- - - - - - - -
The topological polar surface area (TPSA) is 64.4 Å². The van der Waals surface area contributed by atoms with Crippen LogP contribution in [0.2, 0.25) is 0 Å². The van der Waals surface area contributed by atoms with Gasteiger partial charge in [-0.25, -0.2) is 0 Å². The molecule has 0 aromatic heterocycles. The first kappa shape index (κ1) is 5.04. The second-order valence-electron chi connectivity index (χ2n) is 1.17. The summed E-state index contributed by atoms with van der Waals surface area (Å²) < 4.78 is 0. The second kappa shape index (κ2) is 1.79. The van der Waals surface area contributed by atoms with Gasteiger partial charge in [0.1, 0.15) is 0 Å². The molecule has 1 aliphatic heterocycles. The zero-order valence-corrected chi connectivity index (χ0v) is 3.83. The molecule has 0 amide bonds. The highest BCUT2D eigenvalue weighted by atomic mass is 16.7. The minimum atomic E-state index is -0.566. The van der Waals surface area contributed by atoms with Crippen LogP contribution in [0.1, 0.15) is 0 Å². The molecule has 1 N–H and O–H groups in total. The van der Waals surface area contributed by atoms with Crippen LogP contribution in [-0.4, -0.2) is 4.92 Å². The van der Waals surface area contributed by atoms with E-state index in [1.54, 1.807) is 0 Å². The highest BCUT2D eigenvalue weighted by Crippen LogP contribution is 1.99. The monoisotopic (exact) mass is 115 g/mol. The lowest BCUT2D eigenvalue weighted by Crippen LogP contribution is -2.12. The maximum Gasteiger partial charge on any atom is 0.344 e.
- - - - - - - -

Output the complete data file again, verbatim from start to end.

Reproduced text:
The topological polar surface area (TPSA) is 64.4 Å². The van der Waals surface area contributed by atoms with Crippen LogP contribution in [0.2, 0.25) is 0 Å². The van der Waals surface area contributed by atoms with Gasteiger partial charge in [-0.25, -0.2) is 0 Å². The molecule has 0 aromatic heterocycles. The first kappa shape index (κ1) is 5.04. The second-order valence-electron chi connectivity index (χ2n) is 1.17. The summed E-state index contributed by atoms with van der Waals surface area (Å²) < 4.78 is 0. The second kappa shape index (κ2) is 1.79. The van der Waals surface area contributed by atoms with Gasteiger partial charge in [0.1, 0.15) is 0 Å². The molecule has 1 aliphatic heterocycles. The zero-order valence-corrected chi connectivity index (χ0v) is 3.83. The molecule has 0 amide bonds. The highest BCUT2D eigenvalue weighted by atomic mass is 16.7. The minimum atomic E-state index is -0.566. The van der Waals surface area contributed by atoms with Crippen LogP contribution in [0.1, 0.15) is 0 Å². The molecule has 1 N–H and O–H groups in total. The van der Waals surface area contributed by atoms with Crippen LogP contribution in [-0.4, -0.2) is 4.92 Å². The van der Waals surface area contributed by atoms with E-state index in [1.54, 1.807) is 0 Å². The highest BCUT2D eigenvalue weighted by Crippen LogP contribution is 1.99. The monoisotopic (exact) mass is 115 g/mol. The lowest BCUT2D eigenvalue weighted by Crippen LogP contribution is -2.12. The maximum Gasteiger partial charge on any atom is 0.344 e.